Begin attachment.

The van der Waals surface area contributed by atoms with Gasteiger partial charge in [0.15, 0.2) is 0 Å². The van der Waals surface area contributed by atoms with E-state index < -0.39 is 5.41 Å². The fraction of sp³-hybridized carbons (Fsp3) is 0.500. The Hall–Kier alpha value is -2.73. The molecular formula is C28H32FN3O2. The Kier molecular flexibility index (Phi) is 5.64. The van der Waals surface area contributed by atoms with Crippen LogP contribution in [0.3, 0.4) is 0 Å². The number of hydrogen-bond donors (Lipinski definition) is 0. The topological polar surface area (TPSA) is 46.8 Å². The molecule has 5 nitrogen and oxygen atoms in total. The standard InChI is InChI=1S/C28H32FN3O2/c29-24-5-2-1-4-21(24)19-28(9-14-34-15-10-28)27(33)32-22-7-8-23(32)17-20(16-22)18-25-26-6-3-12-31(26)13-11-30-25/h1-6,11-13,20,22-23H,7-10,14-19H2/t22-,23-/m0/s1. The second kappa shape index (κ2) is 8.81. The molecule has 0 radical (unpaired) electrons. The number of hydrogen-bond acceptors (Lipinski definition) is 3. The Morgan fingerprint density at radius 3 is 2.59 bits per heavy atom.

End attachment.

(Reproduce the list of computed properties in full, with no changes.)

The van der Waals surface area contributed by atoms with Gasteiger partial charge in [0.15, 0.2) is 0 Å². The van der Waals surface area contributed by atoms with E-state index < -0.39 is 5.41 Å². The fraction of sp³-hybridized carbons (Fsp3) is 0.500. The Hall–Kier alpha value is -2.73. The molecular formula is C28H32FN3O2. The Kier molecular flexibility index (Phi) is 5.64. The van der Waals surface area contributed by atoms with Crippen LogP contribution in [0.3, 0.4) is 0 Å². The number of hydrogen-bond donors (Lipinski definition) is 0. The topological polar surface area (TPSA) is 46.8 Å². The molecule has 5 nitrogen and oxygen atoms in total. The standard InChI is InChI=1S/C28H32FN3O2/c29-24-5-2-1-4-21(24)19-28(9-14-34-15-10-28)27(33)32-22-7-8-23(32)17-20(16-22)18-25-26-6-3-12-31(26)13-11-30-25/h1-6,11-13,20,22-23H,7-10,14-19H2/t22-,23-/m0/s1. The second kappa shape index (κ2) is 8.81. The molecule has 0 radical (unpaired) electrons. The number of hydrogen-bond acceptors (Lipinski definition) is 3. The Morgan fingerprint density at radius 3 is 2.59 bits per heavy atom.